At the time of generating this OP-MEG dataset, this dataset included 538 patients with a median of 2 potential lesion locations per patient. The distribution of the number of lesions per patient and patient age in the dataset is shown in Fig. 2A. Figure 2B shows the spatial distribution of simulated lesions. These lie predominantly in the temporal and frontal lobes. For every patient where 2 or more potential lesion sites were identified by the MELD algorithm, we simulated activity at each predicted lesion site separately, assuming a situation where one lesion was true and is causing epileptogenic activity while the others are inert. I.e. if a patient had 2 lesions, we created 4 datasets, one for each lesion and sensor arrangement. This resulted in simulating OP-MEG data for 1309 possible lesions.

Figure 2
figure 2

(A) Joint histogram of age and number of predicted lesions for participants in the MELD dataset. While the modal average number of predicted lesions is one, the median number is two. (B) Distribution of lesion predictions across the cortical surface. There is a higher density of lesions in the temporal or frontal lobes than elsewhere. Based on Ref.44.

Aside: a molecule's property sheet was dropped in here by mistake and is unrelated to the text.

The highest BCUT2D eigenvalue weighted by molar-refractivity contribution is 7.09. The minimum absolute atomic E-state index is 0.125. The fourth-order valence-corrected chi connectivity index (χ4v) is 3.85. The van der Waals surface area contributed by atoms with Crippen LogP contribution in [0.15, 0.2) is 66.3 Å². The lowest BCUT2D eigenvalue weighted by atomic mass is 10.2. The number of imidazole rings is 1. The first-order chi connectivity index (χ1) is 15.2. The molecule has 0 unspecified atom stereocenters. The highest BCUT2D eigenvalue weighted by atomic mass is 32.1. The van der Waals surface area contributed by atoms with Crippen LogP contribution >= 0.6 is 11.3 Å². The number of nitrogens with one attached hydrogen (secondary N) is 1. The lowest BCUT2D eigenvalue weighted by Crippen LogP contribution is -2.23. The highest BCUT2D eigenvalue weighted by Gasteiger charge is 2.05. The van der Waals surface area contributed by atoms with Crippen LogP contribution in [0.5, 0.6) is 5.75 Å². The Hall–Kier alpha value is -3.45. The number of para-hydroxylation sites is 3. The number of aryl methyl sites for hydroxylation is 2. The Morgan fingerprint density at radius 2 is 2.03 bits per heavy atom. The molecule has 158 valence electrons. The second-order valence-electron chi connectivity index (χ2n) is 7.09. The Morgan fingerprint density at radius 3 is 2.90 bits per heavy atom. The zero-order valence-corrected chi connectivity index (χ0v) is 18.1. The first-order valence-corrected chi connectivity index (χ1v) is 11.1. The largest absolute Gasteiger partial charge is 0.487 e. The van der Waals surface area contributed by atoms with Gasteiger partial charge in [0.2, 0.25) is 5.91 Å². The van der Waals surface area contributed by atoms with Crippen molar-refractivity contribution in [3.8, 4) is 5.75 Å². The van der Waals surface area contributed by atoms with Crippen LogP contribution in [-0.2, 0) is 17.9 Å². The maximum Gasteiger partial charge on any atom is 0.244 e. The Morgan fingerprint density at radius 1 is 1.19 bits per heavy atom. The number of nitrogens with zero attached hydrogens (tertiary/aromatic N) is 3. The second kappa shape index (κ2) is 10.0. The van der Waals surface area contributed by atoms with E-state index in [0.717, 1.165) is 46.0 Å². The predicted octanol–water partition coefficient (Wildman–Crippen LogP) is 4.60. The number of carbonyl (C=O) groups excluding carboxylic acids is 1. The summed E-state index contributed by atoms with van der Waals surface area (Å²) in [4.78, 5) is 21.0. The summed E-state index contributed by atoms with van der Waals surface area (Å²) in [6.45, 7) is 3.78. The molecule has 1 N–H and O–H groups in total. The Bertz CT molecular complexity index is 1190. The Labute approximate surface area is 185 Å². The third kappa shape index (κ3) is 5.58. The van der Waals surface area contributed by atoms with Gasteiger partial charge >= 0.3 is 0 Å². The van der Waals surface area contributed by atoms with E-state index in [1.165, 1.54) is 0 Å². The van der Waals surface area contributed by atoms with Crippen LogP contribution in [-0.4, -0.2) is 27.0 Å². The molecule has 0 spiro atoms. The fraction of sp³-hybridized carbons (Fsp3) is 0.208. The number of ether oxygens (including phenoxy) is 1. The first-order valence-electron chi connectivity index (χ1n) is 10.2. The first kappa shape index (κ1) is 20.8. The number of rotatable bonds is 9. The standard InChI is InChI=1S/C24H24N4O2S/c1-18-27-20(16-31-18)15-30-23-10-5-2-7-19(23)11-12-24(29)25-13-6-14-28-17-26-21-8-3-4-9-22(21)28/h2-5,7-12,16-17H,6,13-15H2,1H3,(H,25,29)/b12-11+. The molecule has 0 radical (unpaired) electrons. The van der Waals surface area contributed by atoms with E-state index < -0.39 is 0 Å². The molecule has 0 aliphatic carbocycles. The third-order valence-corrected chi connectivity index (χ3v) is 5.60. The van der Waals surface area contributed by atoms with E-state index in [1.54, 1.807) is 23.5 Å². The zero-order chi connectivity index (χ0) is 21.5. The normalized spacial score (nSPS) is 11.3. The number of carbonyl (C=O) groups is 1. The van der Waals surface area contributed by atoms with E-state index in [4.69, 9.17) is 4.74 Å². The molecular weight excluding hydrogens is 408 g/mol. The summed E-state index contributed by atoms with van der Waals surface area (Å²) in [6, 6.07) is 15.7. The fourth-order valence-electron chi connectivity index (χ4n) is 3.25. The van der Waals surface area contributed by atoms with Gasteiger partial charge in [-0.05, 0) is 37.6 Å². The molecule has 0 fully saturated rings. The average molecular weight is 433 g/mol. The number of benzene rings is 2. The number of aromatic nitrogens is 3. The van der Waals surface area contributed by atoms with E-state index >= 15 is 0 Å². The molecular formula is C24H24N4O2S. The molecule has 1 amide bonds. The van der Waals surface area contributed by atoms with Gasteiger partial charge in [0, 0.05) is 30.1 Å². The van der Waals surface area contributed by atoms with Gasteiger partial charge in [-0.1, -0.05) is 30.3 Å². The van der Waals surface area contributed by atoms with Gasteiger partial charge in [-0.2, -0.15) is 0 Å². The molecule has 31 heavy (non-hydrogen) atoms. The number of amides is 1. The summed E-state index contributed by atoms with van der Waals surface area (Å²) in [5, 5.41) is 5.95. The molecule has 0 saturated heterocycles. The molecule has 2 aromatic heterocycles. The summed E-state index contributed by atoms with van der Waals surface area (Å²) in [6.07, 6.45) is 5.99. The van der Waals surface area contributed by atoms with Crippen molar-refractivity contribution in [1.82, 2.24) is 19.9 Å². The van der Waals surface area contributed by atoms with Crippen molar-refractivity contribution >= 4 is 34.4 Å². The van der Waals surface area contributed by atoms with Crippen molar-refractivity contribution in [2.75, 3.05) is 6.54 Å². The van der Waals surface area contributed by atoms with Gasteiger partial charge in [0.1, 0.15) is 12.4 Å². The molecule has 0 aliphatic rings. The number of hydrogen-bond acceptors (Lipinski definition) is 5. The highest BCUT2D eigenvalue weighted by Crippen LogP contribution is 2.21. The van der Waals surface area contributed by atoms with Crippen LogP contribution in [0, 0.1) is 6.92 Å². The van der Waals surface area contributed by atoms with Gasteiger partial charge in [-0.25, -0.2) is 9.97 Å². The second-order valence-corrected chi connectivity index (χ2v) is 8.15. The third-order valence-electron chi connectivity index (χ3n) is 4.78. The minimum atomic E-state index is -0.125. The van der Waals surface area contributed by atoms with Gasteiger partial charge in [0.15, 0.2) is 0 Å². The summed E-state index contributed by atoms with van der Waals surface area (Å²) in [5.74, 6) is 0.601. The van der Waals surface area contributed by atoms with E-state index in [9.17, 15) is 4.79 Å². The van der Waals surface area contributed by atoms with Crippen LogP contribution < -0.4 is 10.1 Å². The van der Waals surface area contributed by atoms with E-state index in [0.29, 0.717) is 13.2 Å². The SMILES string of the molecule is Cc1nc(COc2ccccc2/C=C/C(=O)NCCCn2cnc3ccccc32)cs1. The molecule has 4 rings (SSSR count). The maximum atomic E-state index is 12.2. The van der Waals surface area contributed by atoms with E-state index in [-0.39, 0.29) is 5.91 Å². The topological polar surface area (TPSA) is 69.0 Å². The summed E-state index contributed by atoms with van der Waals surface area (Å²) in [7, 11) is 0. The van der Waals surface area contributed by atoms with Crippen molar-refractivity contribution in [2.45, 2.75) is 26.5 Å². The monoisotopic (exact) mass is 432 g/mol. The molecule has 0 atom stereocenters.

The lesion maps from the MELD study were all expressed in the coordinate frame of the FreeSurfer average mesh. Given the large number of lesion locations (1309), for computing efficiency, before simulating OP-MEG data in SPM, the FreeSurfer average mesh was downsampled by a factor of 100 and then used as the source space in SPM. The number of mesh vertices decreased from 327,684 to 3280, with an average vertex separation going from 0.547 \(\pm\) 0.001 mm to 3.878 \(\pm\) 0.024 mm.